My last few posts have focused on South Korean suicides. Which brings me to the question: are South Koreans the most suicide-prone people on Earth?
Answer: not even close.
Now at first glance, Lithuanians seem to be better off than many other countries.
Check out these social indicators:
- As of 2004, Lithuanian life expectancy: 69 years for males and 79 for females.
- As of 2008 The infant mortality rate was 5.9 per 1,000 births.
- Less than 2% of the population live beneath the poverty line
- Unemployment rate is low: only 2.9%
- Adult literacy rate: 99.6%
- Lithuania has one of the fastest growing economies in the European Union.
- Relatively speaking, by UN classification, it has a high average income.
- It has a modern infrastructure of railways, airports and four lane highways.
Despite that, Lithuania has the world’s highest suicide rate, at 40.2 per 100,000 persons, according to WHO statistics as of 2008. Second placed Belarus is a quite distant 35.1.
South Korea is ranked 8th, at 26.1 (2005 statistics).
The most suicidal are middle-aged men in rural areas, where among men aged 45 to 54 years the rate is 154.6. Most common method is hanging.
However, suicidal tendencies seem to permeate Lithuanian society. A study done by Nida Zemaitiene and Apolinaras Zaborskis published in 2005 studied suicidal tendencies among Lithuanian schoolchildren aged 11, 13 and 15 and found that one third of them had suicidal ideation, plans or attempts to commit suicide. That is a big number. Even more worryingly, the study found that “an increasing number of schoolchildren are expressing an agreeable attitude towards suicide.”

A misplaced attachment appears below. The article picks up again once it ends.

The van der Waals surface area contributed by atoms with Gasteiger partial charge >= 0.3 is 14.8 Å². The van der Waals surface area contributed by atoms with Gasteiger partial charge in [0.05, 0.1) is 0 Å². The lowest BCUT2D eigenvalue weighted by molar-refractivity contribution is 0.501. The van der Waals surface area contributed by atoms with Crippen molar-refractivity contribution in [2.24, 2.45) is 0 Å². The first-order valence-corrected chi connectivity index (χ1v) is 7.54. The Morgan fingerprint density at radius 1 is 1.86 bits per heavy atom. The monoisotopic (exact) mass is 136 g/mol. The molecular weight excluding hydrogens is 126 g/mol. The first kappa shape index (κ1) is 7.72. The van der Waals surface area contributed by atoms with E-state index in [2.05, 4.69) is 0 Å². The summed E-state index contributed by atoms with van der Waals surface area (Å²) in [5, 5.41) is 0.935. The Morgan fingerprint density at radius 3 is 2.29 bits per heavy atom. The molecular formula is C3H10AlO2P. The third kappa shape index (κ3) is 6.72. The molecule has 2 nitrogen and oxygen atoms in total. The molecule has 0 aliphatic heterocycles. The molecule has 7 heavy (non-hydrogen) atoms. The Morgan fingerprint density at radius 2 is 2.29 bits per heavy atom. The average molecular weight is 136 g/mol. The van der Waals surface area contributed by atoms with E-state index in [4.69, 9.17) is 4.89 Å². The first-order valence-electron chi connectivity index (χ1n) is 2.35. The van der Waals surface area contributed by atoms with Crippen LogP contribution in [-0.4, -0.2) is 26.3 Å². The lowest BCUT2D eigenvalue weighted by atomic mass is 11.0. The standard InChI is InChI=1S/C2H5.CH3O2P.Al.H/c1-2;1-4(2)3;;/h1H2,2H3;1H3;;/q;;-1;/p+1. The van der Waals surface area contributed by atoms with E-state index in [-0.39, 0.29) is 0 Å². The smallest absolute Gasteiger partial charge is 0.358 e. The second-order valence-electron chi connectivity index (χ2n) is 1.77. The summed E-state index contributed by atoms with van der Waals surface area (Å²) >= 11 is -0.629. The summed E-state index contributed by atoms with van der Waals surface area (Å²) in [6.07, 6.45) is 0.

Apparently, suicides are so common in Lithuania that more people kill themselves there every day (between 4 and 5 persons) than die in traffic accidents.
It has not always been this way. Before World War II, the rates were far lower.
Factors that could have played a part in the increase include:
- decades of Soviet domination
- a dramatic transition period from Communism to Capitalism, with little psychological support.
- amount of media coverage given to suicides. Apparently between 1991-4, media coverage of suicides, with all the gory details, jumped 20-fold
- a certain perceived helplessness toward all of the above.
- absence of a national suicide prevention strategy
- lack of in-depth research into the problem of suicide.
- radical reforms in society starting a “crisis in values”
- growing economic unease
- increasing psychological and social insecurity
- lax alcohol policies: public displays drunkenness quite common.
- a Gallup International poll showed that Lithuanians were the most pessimistic people among 62 nations polled.
Suicidal tendencies and attitude towards freedom to choose suicide among Lithuanian schoolchildren: results from three cross-sectional studies in 1994, 1998, and 2002 (2005), Nida Zemaitiene and Apolinaras Zaborskis, Institute for Biomedical Research, Kaunas University of Medicine, 4, Eiveniu str., Kaunas, LT-50009, Lithuania
Suicide in Lithuania